Creative Knitting Newsletter
|Knit Wise||Stay in Touch||Cast On!||Finishing Details|
Heartfelt Thoughts From Dan Brooks
"I must say that I revel in the Stay in Touch section of this newsletter, perhaps because knitting has become such an important part of my life in the last several years. It seems that I have become that rarest of birds, a man who is comfortable knitting in public. I returned to the fiber arts in a serious way about two years ago, having learned as a young child how to knit at the knee of one grandmother and how to crochet at the knee of the other. Though I, being very young, had to beg them to teach me at the time, I did not realize then the importance of the gift that they were giving me.
"In 1990, I became another species of rare bird, a man diagnosed with fibromyalgia. At the time, it was more commonly looked upon as a 'woman's disease'; men still make up only about 15 percent of the diagnoses. Looking back, I can see the effect of fibro on my life nearly as far back as I can remember. Despite that diagnosis, I went on to the usual career of overtime and weekend work, but it was never easy. Following a neck injury about five years ago, I came to realize that I could no longer continue to bull my way through a normal 40-hour work week, and ultimately decided that I could not sustain any sort of employment.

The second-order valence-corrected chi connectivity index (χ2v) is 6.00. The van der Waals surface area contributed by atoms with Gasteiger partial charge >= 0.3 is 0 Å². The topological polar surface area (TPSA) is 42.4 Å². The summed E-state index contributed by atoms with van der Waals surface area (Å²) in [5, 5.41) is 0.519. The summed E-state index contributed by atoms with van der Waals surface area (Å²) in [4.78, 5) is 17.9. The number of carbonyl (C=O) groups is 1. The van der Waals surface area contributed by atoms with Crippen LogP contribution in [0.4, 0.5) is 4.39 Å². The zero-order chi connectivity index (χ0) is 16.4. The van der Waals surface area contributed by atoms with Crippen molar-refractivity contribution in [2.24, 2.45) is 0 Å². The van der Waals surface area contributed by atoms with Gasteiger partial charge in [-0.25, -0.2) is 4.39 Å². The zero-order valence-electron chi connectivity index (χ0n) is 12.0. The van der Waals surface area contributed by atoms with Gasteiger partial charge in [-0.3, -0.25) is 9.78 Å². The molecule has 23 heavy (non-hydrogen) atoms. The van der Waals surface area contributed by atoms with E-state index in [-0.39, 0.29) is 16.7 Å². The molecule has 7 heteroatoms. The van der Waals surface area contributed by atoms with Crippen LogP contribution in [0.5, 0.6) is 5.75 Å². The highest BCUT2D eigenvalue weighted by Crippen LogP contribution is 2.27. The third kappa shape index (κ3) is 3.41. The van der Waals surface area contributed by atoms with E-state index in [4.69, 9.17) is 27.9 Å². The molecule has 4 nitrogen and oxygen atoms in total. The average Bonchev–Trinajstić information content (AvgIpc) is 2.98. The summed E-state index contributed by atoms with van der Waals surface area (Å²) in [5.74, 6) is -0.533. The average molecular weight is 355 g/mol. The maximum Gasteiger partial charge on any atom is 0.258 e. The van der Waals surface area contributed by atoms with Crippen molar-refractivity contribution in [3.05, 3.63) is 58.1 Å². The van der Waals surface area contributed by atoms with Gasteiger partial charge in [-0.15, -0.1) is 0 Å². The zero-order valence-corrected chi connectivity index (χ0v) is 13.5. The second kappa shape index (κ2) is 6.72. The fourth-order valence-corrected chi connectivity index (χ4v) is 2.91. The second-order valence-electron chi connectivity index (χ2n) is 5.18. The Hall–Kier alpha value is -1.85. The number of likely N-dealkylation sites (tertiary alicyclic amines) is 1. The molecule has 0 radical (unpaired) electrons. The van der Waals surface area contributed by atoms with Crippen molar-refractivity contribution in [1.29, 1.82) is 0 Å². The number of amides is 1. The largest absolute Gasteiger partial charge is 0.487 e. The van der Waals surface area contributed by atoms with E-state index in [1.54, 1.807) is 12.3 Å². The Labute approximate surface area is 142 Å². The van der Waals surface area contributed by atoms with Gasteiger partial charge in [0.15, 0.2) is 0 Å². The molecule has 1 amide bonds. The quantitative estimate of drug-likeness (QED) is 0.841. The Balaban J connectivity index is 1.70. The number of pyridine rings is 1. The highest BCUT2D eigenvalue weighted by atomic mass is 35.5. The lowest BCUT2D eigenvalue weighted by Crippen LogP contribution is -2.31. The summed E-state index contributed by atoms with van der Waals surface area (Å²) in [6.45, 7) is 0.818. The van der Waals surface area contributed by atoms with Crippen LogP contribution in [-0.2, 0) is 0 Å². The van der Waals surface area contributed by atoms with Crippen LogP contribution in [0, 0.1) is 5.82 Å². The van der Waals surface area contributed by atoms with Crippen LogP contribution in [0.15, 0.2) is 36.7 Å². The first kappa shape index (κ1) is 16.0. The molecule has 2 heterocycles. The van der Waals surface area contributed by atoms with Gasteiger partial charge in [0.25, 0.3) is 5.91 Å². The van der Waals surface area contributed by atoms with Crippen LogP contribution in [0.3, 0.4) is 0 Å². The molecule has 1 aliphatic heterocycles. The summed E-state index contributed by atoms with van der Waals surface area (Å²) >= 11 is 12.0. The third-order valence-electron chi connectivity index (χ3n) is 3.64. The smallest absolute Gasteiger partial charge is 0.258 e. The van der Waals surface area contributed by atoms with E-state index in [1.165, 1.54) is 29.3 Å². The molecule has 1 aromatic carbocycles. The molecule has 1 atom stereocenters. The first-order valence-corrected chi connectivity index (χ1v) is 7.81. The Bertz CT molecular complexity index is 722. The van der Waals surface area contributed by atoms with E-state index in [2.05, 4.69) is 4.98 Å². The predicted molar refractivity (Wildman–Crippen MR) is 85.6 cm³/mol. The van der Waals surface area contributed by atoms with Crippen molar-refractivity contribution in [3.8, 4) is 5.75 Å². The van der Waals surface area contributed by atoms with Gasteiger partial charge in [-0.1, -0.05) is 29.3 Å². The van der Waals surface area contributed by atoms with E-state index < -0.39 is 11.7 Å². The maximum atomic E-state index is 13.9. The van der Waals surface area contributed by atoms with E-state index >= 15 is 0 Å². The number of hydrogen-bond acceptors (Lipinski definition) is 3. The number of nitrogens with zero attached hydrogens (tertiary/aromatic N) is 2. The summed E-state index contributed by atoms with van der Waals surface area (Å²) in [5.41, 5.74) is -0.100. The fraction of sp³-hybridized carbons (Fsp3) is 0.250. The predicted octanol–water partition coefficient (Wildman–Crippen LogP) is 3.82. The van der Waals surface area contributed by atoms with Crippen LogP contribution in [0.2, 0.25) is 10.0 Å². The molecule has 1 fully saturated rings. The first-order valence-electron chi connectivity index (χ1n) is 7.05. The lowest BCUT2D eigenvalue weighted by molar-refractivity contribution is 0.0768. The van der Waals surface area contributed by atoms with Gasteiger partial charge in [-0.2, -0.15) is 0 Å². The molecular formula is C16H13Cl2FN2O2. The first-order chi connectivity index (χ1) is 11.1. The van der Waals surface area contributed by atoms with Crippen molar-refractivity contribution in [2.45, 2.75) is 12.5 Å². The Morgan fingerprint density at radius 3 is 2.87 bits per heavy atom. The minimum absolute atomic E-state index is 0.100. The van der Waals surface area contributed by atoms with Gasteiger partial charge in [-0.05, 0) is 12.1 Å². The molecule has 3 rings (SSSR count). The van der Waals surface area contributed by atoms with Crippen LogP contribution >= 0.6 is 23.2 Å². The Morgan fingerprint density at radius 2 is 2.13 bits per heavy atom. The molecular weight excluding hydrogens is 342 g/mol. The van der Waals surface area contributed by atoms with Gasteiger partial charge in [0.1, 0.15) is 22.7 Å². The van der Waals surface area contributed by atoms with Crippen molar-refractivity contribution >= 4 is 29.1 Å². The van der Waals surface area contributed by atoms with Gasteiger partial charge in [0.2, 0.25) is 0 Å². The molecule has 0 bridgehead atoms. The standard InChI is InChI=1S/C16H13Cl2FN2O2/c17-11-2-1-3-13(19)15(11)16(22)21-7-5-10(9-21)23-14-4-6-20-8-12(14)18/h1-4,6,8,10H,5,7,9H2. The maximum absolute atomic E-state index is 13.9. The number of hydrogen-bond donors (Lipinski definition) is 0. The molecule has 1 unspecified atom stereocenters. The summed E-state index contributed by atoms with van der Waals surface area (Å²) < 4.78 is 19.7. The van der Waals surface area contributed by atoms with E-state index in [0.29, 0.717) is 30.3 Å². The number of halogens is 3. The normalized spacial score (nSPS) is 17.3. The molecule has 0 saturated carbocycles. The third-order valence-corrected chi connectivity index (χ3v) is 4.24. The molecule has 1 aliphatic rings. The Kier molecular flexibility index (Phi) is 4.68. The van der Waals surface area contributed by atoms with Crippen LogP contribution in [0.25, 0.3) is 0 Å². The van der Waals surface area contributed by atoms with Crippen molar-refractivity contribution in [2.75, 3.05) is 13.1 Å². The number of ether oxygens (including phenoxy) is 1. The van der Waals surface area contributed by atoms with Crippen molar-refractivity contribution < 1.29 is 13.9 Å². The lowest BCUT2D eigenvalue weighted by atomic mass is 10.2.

"Times were too tight, though, and I found a job with a local retail store whose owner was incredibly understanding and supportive. We quickly became the best of friends. He died shortly after of a string of medical maladies that still have me shaking my head. Shortly before he became ill, I had again taken up my needles and hooks in a serious way. It may have just been that it was something to do with my hands after the exhaustion of the day. Out of a sense of duty, honor and obligation to my friend and his family, I put my shoulder to the grindstone and stepped into his shoes at the shop. His labor of love became my own, at least for a time. His family ultimately decided to close the shop. I went down with the ship, becoming less and less healthy with each grueling week of physical and emotional toil, but I continued to work at small knitting projects all the while.
"I am most fortunate in that I realized fairly early in life that nothing made me happier than giving my time and support to those around me who seemed to need either or both. Having given my all to what has been my final job, I was left with a hole in my life. It is rare that I can leave the house these days. Instead, I have found that I could give of myself by knitting small things as gifts. Baby blankets are my running favorite as I know that these are welcome gifts that will be used year-round, either over or under the baby.
"I have no words to express the joy it has brought me to discover that I can still contribute to the lives around me in some small way. So, it is with that joy in my heart that I read what knitting means to the other readers of your wonderful newsletter. Thank you for keeping us all in mind of the fact that even as we pursue our solitary craft, we can still connect and share with the rest of the world."
What a beautiful letter, Dan. Those fortunate mothers and babies who receive your lovingly crafted blankets may never know the pleasure you receive from making their gifts. Incredibly, the other letter featured in this issue was the very next one in my inbox. Coincidence? I don't believe in random happenings! --Editor
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